As the coronavirus pandemic drags on, artistic institutions are rushing to develop digital programming so that their audiences can safely engage with their catalogs from home. However, a number of museums have recently announced plans to reopen with social distancing measures in place as soon as next month, including Museum van Hedendaagse Kunst in Antwerp and Galleria Borghese in Rome. Although the spirit behind these plans is probably well-intentioned, opening enclosed public spaces prematurely is risky at best and fatally dangerous at worst.
Furthermore, there seems to be a similar, problematic thread linking the messaging behind reopening certain spaces. Last week, Dan Patrick, the Lieutenant Governor of Texas, said that “there are some things more important than living” as a reason for accelerating the reopening of businesses in the midst of the outbreak. Bart De Baere, the director of Museum van Hedendaagse Kunst, struck a comparable tone in his online statement regarding the reopening of the museum on May 19th. “Museums are like parks; spaces in which the individual experience can intertwine with the public space of being together,” De Baere said. “In the coming months, as a society, we face the challenge to find a new, positive balance between personal freedom and care for our relationship with others. We, at the MHKA, are ready to serve as a test room for that post-lock down experience.”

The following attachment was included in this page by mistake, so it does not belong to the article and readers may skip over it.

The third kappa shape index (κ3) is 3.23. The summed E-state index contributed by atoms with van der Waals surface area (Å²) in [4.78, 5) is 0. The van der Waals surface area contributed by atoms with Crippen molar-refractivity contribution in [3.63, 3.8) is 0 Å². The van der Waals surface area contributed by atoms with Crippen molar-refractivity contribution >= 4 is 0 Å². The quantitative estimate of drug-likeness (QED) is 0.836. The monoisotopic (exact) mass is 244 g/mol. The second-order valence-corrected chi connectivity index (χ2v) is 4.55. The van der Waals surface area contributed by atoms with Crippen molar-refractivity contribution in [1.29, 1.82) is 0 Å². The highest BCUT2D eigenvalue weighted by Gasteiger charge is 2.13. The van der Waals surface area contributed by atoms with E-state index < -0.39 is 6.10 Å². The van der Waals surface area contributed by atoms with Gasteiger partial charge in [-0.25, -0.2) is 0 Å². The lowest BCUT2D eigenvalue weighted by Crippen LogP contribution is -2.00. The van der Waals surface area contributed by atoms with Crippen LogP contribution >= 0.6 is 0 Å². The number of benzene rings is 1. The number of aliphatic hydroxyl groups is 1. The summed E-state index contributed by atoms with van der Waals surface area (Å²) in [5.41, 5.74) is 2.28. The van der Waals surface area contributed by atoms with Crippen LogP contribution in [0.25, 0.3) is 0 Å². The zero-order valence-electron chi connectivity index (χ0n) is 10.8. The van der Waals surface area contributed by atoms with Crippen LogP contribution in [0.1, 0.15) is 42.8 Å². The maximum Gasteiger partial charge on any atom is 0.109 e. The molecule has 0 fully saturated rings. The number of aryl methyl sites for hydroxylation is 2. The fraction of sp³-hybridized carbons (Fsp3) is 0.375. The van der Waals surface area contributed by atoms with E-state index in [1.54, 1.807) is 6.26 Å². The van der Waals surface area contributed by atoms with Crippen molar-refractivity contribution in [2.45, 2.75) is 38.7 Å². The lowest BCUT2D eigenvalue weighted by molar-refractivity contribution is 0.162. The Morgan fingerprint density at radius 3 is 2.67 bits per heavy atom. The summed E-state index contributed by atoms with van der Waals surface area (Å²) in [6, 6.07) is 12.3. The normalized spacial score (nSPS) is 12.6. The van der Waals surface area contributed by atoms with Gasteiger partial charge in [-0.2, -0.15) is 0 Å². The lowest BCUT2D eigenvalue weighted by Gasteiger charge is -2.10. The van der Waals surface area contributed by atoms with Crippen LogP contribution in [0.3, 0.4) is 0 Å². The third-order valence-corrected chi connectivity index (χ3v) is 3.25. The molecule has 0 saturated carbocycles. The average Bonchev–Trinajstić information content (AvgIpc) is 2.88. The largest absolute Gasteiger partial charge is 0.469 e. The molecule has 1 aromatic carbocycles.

Both Patrick and De Baere seem to be suggesting that they’re willing to offer their institutions up as sacrifices in the name of jump-starting society, as though the universe will simply reset itself if human beings go back to their usual activities while taking certain precautions. However, what both the leaders of museums and American states appear to be failing to take into account is the damage their actions could inflict upon business owners and arts workers. These communities would be making themselves even more vulnerable than they already are so that patrons could have the pleasure of eating at a restaurant or gazing at a painting in a gallery.
Observer reached out to the Museum van Hedendaagse Kunst to request a comment from a museum employee and will update this story in the event of a response.